Sheillah Mapani and Rumbidzai Ngwenya Features Writers
For the past several years, there has been a public outcry over the state of roads in Harare which have been infested by potholes and some that have never been tarred.
This is because most of the roads have outlived their supposed normal life-span of 20 years as some were constructed during the colonial era which caused the Ministry of Local Government, Public Works and National Housing to fork out $26 million to Harare City Council last year for roads rehabilitation.
Despite the ministry’s effort, a tour by The Herald team around Harare recently witnessed potholes dotted everywhere. There was also the menace of bumpy, untarred roads – especially in Harare South. Motorists bemoan that they have to take their vehicles for service weekly, which is a challenge considering Zimbabwe’s economic challenges.
“The state of roads in Harare is distressing and costly. It seems we are now paying for council’s catastrophes since the costs are borne by us. It’s rare to spend a week without taking your vehicle to a mechanic due to the destructive nature of roads we are driving on,” complained Shadreck Nyamadzawo, a motorist in Dzivarasekwa.
Bad roads in Harare are the major cause of horrendous accidents that are reported daily, which raises questions on how the funds from the ministry were utilised by the city.
“Our hopes were raised by money given to council by the ministry which has lost meaning. The rutted dust roads here in Harare South are leaving motorists with no option but dicing with death as many deaths from accidents were reported in this area,” lamented Solomon Chipadza in Southley Park.
Moved by lamentations from residents, Harare Residents Trust director, Precious Shumba said there is no secrecy on poor road networks of Harare so the council should rise up to sound road rehabilitations.
“Harare roads are heavily potholed and in a sorry state, largely impassable so City of Harare needs to develop a comprehensive plan of road rehabilitation, in a phased out programme,” said Mr Shumba.
“They should provide resources in their annual budget and lengths of road to be maintained, upgraded and rehabilitated. They have to lobby through the Urban Councils of Zimbabwe for a systematic and timely disbursement of roads levy funds,” he said.
Mr Shumba said there is increased vehicle maintenance costs, with vehicle suspensions and tyres becoming a major expense for vehicle owners which he blames on lack of road maintenance, neglect and poor prioritisation by the City of Harare.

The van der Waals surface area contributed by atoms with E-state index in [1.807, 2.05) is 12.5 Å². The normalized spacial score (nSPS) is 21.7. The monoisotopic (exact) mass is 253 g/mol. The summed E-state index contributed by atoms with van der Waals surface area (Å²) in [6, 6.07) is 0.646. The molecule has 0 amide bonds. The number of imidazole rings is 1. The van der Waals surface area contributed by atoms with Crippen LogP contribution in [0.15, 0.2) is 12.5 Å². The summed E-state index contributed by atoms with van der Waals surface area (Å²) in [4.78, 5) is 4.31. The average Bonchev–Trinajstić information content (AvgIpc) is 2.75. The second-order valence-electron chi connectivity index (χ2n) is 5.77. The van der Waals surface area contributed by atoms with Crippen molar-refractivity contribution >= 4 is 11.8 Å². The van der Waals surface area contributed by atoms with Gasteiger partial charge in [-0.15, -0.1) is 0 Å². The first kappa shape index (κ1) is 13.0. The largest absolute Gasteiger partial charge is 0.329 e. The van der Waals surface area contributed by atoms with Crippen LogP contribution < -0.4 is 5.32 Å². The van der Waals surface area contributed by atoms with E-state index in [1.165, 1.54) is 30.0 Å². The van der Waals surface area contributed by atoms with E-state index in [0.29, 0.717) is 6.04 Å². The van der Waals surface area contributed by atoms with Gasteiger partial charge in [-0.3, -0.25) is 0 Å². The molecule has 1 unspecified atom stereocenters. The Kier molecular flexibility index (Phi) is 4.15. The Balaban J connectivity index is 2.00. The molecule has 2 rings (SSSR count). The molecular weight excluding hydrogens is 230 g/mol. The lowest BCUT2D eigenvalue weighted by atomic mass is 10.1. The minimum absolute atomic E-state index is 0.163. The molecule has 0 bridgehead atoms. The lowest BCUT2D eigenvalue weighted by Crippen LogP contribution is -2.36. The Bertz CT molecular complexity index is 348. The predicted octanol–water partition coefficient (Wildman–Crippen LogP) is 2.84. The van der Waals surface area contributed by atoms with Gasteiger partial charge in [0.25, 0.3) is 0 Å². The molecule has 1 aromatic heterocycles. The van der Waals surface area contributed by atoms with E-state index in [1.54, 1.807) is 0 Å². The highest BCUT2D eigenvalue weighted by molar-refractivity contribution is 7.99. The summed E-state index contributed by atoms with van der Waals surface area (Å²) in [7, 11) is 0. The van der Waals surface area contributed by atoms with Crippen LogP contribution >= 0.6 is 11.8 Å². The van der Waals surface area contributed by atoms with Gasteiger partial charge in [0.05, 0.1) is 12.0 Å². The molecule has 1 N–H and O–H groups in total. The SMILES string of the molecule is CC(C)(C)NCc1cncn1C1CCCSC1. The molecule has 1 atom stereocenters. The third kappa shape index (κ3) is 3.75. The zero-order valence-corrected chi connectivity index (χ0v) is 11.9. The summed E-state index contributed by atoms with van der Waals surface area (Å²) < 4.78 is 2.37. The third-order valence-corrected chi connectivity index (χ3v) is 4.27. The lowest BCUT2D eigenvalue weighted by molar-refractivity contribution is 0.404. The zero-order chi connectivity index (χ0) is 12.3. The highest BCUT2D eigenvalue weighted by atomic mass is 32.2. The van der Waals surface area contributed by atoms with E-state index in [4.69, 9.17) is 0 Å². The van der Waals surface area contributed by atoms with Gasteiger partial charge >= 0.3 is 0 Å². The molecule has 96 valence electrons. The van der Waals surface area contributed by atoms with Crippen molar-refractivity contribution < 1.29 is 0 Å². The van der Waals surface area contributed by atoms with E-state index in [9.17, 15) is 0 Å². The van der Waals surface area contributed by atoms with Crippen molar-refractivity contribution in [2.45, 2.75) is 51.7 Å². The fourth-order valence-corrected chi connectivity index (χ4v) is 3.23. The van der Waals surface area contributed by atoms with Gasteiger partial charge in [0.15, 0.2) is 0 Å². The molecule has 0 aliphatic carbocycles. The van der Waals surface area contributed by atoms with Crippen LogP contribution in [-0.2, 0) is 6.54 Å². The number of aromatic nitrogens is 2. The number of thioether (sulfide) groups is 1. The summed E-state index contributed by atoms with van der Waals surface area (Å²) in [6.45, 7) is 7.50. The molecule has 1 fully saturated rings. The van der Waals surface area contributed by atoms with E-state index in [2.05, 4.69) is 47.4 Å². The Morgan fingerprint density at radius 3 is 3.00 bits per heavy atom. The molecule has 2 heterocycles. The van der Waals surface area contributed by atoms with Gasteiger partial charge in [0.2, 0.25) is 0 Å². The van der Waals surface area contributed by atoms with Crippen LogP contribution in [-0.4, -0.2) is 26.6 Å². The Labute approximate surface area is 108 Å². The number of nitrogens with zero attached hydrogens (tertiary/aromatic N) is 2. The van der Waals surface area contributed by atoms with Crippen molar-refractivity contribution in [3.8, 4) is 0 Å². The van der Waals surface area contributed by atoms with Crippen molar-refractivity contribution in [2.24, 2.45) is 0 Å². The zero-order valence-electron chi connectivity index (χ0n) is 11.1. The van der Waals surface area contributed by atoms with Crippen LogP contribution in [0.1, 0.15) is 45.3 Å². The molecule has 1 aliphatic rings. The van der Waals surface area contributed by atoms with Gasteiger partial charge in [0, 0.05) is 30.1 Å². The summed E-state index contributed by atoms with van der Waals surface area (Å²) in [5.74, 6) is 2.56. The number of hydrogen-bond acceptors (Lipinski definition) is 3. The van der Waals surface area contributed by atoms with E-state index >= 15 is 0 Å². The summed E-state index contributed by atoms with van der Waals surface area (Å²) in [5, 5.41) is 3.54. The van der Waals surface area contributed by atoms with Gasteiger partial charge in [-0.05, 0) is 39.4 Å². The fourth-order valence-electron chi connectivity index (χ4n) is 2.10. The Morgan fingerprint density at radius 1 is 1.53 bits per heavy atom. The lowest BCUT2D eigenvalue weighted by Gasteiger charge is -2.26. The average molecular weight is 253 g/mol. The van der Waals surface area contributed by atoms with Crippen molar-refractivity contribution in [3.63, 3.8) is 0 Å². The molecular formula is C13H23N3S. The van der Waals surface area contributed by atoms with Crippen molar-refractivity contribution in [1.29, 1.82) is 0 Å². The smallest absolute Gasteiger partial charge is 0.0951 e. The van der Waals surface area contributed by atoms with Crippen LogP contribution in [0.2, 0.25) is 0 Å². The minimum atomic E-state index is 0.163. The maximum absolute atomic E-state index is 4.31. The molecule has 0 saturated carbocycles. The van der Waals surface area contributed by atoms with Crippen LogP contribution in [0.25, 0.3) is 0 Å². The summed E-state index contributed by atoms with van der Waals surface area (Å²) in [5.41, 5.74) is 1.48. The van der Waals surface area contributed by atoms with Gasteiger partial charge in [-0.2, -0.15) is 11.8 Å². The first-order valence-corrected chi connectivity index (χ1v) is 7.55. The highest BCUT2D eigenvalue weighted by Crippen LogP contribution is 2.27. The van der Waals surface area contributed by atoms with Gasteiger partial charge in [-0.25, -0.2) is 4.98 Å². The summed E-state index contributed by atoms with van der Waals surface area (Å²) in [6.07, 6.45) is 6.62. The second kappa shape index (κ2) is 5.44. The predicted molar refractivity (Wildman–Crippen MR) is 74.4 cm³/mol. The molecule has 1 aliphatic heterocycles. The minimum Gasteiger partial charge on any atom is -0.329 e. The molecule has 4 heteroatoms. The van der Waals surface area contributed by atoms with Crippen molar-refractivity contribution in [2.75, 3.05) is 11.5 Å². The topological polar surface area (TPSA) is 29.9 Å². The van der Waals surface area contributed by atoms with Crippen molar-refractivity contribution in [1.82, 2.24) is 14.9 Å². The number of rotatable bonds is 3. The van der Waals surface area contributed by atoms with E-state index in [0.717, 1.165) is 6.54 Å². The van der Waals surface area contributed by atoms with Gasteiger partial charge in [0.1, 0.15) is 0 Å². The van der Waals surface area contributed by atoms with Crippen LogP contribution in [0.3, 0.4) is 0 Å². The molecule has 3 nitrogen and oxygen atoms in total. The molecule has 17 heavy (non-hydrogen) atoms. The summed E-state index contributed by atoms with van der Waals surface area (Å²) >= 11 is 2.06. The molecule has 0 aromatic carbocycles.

“The city becomes unattractive to investors and most basic services become more expensive as businesses factor in transport and maintenance costs in the prices of their services,” he said.
“The Harare Residents Trust lobbies the City of Harare to rehabilitate identified huge potholes which they have been filling up when they had no resources. Our structures have tried their best to intervene by organising road maintenance works and pothole patching exercises in Msasa Park, Hatfield, Glenview and Waterfalls,” he said. He condemned council for negligence and its failure to justify their mandates.
“The status of our roads is evidence that council does not prioritise road rehabilitation as a key project that must be undertaken. The tragedy is that they are taking a very long time to finish off their roads that they have resurfaced and there is abundant evidence that they are using workers without the expertise, hence the peeling off tar, cracking and potholes that are emerging a few months after the completion of the works,” he said.
“They need to use technically competent personnel to deal with our roads. The City of Harare cannot continue to ask for time when it is evident on the ground that they are not keen on putting concrete plans to address the challenge of poor roads,” affirms Mr Shumba.
Total blame on business production drawbacks has been conferred to poor road networks in Harare which have contributed to the escalating prices of goods which smashes the government policy of restoring economic legacy. Urban Planning consultant working in Zimbabwe and the Eastern and Southern Africa region, Percy Toriro gave emphasis on requirement of road maintenance as they are of prominence to the country’s well-being.